There is a special kind of snow — it falls not in flakes, but in hunks. It drifts down in surreal, tumbling patterns and sticks to everything. It muffles all sound. It transforms the world into a snowglobe. There is nothing I love more than walking in such snow, and it always brings to mind a personal epiphany when I was twenty years old. 1978 was a crisis year for me. In the fall I had a heart attack that forced me to drop out of college, give up a job I loved, and to see myself in a whole new light. At twenty, a young man should be hitting his peak. In the early fall, I had everything bright and shiny before me. Good health (I thought), good grades, good job, good relationship with a great woman, and no clouds on the horizon. I was active in my church, having “come back” to the faith a year before — I was working with youth, teaching Sunday school, singing in a choir, and active in Bible study. My life felt balanced and sound for the first time in years. Then, in October, I collapsed after my English class and woke up in the hospital. A congenital weakness caused my heart to seize, and for a couple weeks things were touch and go. I got back on my feet in November, but with strict limitations. I took incompletes in all my classes, had to leave my job at a campus bookstore, and my girlfriend dumped me because she couldn’t take the stress of my ill-health. I had to give my youth group and Sunday school activities over to friends. I was feeling about as low as I could go.
Depression is a terrible thing. It is both insidious and relentless. I remember sitting alone in my apartment too lazy to even get up and turn on a light. I sat brooding, dozing, despairing. I didn’t decorate for Christmas, didn’t listen to any holiday music, didn’t visit friends (and didn’t answer the phone or the door when friends tried to visit me), didn’t do any shopping. All I did was feel sorry for myself and to give in to the fear that my heart was going to betray me and give out all together. I was a mess.
About a mile from my apartment was a small, gated botanical garden — part of Ball State University’s horticultural department — called Christy Woods. I have no idea who “Christy” was, but the few enclosed acres were a favorite spot — a place I often went in spring and summer to walk and to read. For some reason I never spent much time there in the fall or winter, but one day the week before Christmas in 1978 I got the urge to return to Christy Woods. I left my apartment without hat or gloves or jacket, and trudged off. While walking, it began to snow, softly and gently at first, more vigorously and seriously as time went by. Already feeling sorry for myself, I decided to forge ahead — thinking maybe I would freeze to death, putting myself out of everyone’s misery. I got to the gate at Christy Woods, and as I passed through it was like leaving one reality for another. The wind died and the blowing, stinging snow drifted gently in fluffy blobs. Everything was covered in soft, puffy mounds of undisturbed snow. I strolled along a pathway, the sound of my own footsteps the only noise I could hear. I rounded a curve, and before me stood two deer, a buck and a doe. They watched me with large, liquid eyes, but neither moved to run away. I walked past them, winded by their subtle, simple beauty. I walked deeper into the woods and it got dark, but the luster of the snow and the bright glow of the clouds allowed me to see clearly.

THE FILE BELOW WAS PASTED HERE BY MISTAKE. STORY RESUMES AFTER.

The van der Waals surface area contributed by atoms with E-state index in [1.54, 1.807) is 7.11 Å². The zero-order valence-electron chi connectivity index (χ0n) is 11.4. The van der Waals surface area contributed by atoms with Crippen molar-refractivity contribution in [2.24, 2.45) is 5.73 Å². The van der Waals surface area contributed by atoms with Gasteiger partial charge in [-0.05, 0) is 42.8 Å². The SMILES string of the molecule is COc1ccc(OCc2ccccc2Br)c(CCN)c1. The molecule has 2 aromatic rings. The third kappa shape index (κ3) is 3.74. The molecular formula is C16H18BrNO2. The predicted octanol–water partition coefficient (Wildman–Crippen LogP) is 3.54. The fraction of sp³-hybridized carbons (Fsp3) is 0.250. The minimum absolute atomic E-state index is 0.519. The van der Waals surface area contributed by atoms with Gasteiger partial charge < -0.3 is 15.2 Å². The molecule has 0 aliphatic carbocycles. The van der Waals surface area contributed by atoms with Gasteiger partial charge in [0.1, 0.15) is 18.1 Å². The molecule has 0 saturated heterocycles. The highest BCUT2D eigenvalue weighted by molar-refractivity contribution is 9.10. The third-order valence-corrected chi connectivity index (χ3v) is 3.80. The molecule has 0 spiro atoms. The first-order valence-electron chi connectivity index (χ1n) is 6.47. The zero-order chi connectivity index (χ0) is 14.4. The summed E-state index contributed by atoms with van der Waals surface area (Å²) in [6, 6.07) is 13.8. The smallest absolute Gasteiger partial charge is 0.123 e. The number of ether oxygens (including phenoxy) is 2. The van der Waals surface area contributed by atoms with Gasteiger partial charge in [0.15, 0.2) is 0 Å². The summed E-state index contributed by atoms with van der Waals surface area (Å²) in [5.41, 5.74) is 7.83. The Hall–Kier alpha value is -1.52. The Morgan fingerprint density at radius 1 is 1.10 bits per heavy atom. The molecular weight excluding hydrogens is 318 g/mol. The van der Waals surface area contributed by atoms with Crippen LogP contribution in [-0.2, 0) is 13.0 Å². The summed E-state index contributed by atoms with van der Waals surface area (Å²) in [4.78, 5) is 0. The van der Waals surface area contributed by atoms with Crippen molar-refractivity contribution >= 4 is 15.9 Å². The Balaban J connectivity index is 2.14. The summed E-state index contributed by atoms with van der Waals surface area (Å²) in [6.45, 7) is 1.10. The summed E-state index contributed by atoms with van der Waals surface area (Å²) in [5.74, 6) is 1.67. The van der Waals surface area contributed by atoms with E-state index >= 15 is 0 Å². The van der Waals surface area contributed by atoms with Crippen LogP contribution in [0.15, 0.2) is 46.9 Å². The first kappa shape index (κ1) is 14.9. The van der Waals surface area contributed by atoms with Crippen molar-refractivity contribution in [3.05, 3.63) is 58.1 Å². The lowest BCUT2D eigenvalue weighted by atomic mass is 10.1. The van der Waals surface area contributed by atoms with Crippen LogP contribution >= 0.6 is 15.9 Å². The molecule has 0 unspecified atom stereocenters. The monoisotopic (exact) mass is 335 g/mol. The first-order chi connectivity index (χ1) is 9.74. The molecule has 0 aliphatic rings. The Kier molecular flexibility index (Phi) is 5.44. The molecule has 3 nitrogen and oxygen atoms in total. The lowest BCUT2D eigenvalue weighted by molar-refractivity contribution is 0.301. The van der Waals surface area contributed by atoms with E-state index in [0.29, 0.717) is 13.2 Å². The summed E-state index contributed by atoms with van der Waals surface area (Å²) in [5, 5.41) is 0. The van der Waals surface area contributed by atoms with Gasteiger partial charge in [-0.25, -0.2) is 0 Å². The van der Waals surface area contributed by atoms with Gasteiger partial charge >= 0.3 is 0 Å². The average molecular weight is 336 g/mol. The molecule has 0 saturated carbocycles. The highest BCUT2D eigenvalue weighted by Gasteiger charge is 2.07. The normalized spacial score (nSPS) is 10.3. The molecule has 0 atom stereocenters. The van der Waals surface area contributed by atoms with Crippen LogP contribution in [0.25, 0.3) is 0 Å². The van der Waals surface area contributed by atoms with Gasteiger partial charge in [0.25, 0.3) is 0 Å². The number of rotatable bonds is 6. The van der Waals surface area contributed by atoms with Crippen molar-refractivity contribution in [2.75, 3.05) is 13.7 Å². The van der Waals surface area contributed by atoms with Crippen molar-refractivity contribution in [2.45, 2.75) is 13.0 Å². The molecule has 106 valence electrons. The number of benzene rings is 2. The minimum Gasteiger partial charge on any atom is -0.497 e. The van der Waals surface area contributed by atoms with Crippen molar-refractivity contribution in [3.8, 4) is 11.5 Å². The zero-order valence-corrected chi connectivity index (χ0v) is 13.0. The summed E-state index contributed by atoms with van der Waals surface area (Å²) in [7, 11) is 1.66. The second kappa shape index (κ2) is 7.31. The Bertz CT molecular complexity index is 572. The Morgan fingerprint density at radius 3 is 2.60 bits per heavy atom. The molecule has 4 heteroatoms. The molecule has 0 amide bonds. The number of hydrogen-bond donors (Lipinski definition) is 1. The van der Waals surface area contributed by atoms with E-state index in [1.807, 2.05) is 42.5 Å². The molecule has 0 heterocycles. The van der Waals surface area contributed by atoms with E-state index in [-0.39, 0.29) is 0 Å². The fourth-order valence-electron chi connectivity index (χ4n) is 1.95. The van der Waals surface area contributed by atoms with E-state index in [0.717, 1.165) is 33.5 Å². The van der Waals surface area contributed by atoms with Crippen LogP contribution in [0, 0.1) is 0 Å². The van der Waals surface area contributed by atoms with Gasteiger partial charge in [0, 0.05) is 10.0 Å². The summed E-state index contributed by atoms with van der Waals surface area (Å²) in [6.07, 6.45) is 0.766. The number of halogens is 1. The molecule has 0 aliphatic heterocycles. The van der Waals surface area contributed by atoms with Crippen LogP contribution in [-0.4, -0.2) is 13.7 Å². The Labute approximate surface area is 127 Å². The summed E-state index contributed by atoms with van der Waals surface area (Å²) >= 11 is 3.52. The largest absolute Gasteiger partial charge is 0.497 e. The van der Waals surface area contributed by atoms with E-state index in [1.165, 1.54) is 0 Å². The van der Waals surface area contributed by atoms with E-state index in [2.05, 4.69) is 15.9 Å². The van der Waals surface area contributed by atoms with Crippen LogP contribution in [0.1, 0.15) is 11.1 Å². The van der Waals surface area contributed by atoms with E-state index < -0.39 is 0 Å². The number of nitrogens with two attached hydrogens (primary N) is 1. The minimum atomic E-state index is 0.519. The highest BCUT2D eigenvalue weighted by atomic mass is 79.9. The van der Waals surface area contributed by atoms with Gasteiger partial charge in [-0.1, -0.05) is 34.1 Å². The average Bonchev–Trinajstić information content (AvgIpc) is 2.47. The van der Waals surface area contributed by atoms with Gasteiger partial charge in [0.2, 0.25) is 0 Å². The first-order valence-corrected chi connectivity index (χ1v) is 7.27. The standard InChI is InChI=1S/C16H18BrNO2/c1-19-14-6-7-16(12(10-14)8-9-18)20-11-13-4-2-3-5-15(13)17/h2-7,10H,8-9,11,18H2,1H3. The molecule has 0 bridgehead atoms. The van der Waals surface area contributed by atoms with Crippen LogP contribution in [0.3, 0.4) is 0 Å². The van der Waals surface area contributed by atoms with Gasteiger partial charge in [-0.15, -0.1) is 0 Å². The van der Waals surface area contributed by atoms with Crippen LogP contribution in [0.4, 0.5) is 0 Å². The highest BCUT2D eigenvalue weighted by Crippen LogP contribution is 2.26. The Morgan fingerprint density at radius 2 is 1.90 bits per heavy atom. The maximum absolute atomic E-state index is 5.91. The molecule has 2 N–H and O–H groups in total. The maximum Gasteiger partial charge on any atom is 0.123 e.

I thought about the deer. I marvelled at the snow. I kept on walking, and I began to cry. It felt as though my heart was breaking. All my defenses came down and I gave into my fear and anger and sadness. I sobbed and walked, walked and sobbed, and as I went I began to feel lighter. Something shifted. I began to feel hope. I began to feel like maybe what was happening to me wasn’t the end of the world. I began to think I could start over. I began to pray, something I had not been able to do for weeks. I dropped to my knees in the snow, and I haven’t the foggiest notion what I said or thought. I just knelt there for a time, and when I stood up, I was okay. Not just better, but okay. I resolved to get myself back in decent health and get back in school. I determined to get another job as soon as possible. I figured the girlfriend thing would take care of itself in time. I knew I wanted to get back to church and “my kids” as soon as possible. And I wanted to be with my family and friends for Christmas.
I marched back to the gate to Christy Woods. When I got to the sign, I noted that heavy snow hung, obscuring the second half. Only “Christ” was left uncovered. I remember thinking at the time that this was overkill, but hey, every artist likes to sign their work. I went home, turned on a light, and put on Christmas music. I didn’t know it then but, I have come to understand it since, that walk in Christy Woods changed my life. Would it have happened anywhere else? Probably, but it didn’t. The shock and surprise of meeting the deer on the path opened something in me in a way I cannot explain, and since that chance encounter I have never been the same. A spiritual experience? Divine intervention? I don’t know and I don’t care. I was lost but now am found; was blinded but now I see. Grace is amazing, no matter where it comes from, no matter when. I received new life in a gentle, glorious snowfall. It’s no wonder I love snow so much.